Forum for Science, Industry and Business

Sponsored by:     3M 
Search our Site:

 

Research reveals how key controller protein is switched on

10.07.2014

New research has uncovered how a complex protein pivotal in the development of cancer, viral infection and autoimmune diseases is activated. The discovery answers a key question about one of the most widely-researched proteins in human biology, which has been the subject of tens of thousands of research papers and millions of pounds in research funding.

Jiazhen Zhang, a research student in Professor Sir Philip Cohen's laboratory at the University of Dundee, uncovered how the protein complex, called NF-κB, is activated. The results are published today in the Biochemical Journal.

NF-κB (nuclear factor kappa-light-chain-enhancer of activated B cells) is a protein complex that controls transcription of DNA. NF-κB is found in almost all animal cell types and plays a key role in regulating the immune response to infection. Incorrect regulation of NF-κB has been linked to cancer, inflammatory, and autoimmune diseases, septic shock, viral infection, and improper immune development.

"NF-κB has been the subject of a vast amount of research for many years as it plays a critical role in inflammatory diseases and cancer," said Sir Philip. "It has been known for some time that the protein is activated by a kinase called IKKβ but there has been split opinion with regards to how the kinase itself is switched on.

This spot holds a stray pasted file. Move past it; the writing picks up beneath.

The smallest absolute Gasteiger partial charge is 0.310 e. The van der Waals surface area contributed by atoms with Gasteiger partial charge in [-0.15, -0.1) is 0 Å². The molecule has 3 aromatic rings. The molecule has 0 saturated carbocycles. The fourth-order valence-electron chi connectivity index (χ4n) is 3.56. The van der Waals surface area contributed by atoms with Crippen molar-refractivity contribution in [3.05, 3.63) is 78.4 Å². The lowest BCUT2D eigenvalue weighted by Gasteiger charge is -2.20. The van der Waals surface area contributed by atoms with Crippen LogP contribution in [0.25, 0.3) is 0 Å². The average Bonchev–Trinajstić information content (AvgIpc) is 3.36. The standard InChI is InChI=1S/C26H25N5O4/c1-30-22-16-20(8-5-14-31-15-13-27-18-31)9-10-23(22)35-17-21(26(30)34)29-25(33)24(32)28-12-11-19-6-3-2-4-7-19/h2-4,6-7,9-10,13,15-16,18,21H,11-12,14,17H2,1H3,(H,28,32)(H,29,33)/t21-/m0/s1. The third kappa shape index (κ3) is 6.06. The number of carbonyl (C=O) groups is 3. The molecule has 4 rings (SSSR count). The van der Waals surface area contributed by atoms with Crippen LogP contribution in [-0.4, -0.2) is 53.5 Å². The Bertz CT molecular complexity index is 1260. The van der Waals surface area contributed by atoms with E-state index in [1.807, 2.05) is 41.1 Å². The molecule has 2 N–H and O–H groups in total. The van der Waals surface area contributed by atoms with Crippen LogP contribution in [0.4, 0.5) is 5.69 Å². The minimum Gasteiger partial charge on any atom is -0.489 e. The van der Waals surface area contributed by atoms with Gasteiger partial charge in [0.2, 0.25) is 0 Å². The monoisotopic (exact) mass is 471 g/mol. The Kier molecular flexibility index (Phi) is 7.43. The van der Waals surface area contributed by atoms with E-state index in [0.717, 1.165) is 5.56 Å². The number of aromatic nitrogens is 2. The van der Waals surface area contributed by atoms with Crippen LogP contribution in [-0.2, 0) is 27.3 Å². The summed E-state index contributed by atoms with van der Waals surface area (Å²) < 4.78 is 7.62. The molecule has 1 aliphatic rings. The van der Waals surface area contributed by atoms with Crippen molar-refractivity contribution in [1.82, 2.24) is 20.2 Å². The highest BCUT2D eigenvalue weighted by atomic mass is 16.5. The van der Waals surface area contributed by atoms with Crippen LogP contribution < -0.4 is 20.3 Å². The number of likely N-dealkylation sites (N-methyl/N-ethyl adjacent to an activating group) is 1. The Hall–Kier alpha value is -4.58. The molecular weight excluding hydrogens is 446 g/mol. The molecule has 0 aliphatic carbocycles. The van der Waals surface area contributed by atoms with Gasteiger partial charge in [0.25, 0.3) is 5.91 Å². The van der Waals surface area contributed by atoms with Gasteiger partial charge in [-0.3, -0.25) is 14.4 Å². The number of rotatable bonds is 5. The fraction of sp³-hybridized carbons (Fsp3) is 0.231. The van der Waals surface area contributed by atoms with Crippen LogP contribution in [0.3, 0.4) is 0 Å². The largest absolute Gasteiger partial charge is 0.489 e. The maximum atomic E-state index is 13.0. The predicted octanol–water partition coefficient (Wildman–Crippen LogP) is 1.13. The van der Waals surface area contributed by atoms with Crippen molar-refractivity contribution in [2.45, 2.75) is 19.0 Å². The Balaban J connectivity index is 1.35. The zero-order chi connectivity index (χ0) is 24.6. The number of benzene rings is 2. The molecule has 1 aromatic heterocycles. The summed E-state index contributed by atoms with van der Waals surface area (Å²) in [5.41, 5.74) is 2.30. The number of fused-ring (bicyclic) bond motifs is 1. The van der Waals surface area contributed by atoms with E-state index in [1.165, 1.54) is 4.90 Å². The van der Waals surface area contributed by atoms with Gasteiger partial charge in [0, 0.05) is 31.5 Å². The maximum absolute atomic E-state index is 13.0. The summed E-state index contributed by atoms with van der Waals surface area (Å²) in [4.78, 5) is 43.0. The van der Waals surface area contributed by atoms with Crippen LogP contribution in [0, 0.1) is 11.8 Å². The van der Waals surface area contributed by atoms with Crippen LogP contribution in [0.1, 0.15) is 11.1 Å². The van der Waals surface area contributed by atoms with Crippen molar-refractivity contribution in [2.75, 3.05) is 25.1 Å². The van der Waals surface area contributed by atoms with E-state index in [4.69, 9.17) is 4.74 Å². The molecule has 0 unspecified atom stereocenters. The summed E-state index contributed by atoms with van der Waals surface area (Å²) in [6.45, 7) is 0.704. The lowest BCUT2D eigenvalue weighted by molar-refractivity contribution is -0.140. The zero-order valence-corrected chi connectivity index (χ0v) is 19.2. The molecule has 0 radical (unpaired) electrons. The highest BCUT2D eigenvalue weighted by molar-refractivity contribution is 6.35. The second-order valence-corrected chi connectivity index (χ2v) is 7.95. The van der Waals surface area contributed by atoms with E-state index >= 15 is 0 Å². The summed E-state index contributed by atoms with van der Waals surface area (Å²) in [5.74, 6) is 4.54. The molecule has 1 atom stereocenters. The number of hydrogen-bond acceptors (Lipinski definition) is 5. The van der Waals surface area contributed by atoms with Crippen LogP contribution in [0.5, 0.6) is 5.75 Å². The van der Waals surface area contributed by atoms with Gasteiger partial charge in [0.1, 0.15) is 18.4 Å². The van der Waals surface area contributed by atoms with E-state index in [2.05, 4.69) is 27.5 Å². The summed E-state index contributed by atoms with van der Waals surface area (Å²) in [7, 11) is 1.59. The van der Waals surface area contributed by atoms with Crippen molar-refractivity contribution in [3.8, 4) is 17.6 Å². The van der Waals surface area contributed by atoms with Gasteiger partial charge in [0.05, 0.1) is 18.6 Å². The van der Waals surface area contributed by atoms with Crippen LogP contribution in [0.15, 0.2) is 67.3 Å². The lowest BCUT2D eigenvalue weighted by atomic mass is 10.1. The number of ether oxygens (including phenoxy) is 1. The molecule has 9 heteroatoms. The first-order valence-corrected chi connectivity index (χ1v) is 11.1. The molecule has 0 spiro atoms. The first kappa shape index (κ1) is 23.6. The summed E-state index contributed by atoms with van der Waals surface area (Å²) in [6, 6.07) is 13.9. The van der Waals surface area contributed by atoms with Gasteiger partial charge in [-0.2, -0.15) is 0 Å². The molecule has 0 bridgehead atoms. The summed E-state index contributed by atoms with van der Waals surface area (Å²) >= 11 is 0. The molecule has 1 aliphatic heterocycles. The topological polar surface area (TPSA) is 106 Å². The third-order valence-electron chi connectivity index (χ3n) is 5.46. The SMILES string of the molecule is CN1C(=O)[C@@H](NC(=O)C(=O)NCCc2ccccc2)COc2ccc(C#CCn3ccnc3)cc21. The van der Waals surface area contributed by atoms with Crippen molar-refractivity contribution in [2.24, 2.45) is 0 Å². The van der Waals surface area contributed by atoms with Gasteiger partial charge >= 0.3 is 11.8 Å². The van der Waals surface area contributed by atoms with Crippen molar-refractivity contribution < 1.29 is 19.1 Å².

"We have confirmed that another kinase, TAK1, is involved, but surprisingly it isn't sufficient to switch on IKKβ. Two other events need to happen in addition, namely the formation of an unusual type of ubiquitin chain and its attachment to IKKβ and then the addition of a second phosphate group on to IKKβ which remarkably is carried out by IKKβ itself. It is only then that IKKβ becomes competent to switch on NF-κB.

"This is complex biochemistry but working out the details of how proteins are switched on and off is how new ways to develop improved drugs to treat disease are identified. For example, the enzyme that makes the ubiquitin chains needed to activate IKKβ could now be targeted to develop a drug to treat inflammatory diseases."

The research was carried out in the Medical Research Council Protein Phosphorylation and Ubiquitylation Unit (MRC-PPU) at Dundee.

Peter Shepherd, Chair of the Biochemical Journal Editorial Board, said, "This signalling pathway is critical for a wide range of cellular responses, particularly stress responses. Understanding how this pathway is regulated is hugely important, and this paper finally clarifies one of the key steps in this process. This is important in not only understanding the disease process, but in the quest to develop new therapies that target this signalling pathway."

Alastair Stewart | Eurek Alert!
Further information:
http://www.biochemistry.org

Further reports about: B cells DNA diseases immune inflammatory pathway responses signalling viral infection

More articles from Life Sciences:

nachricht Mass spectrometry sheds new light on thallium poisoning cold case
14.12.2018 | University of Maryland

nachricht Protein involved in nematode stress response identified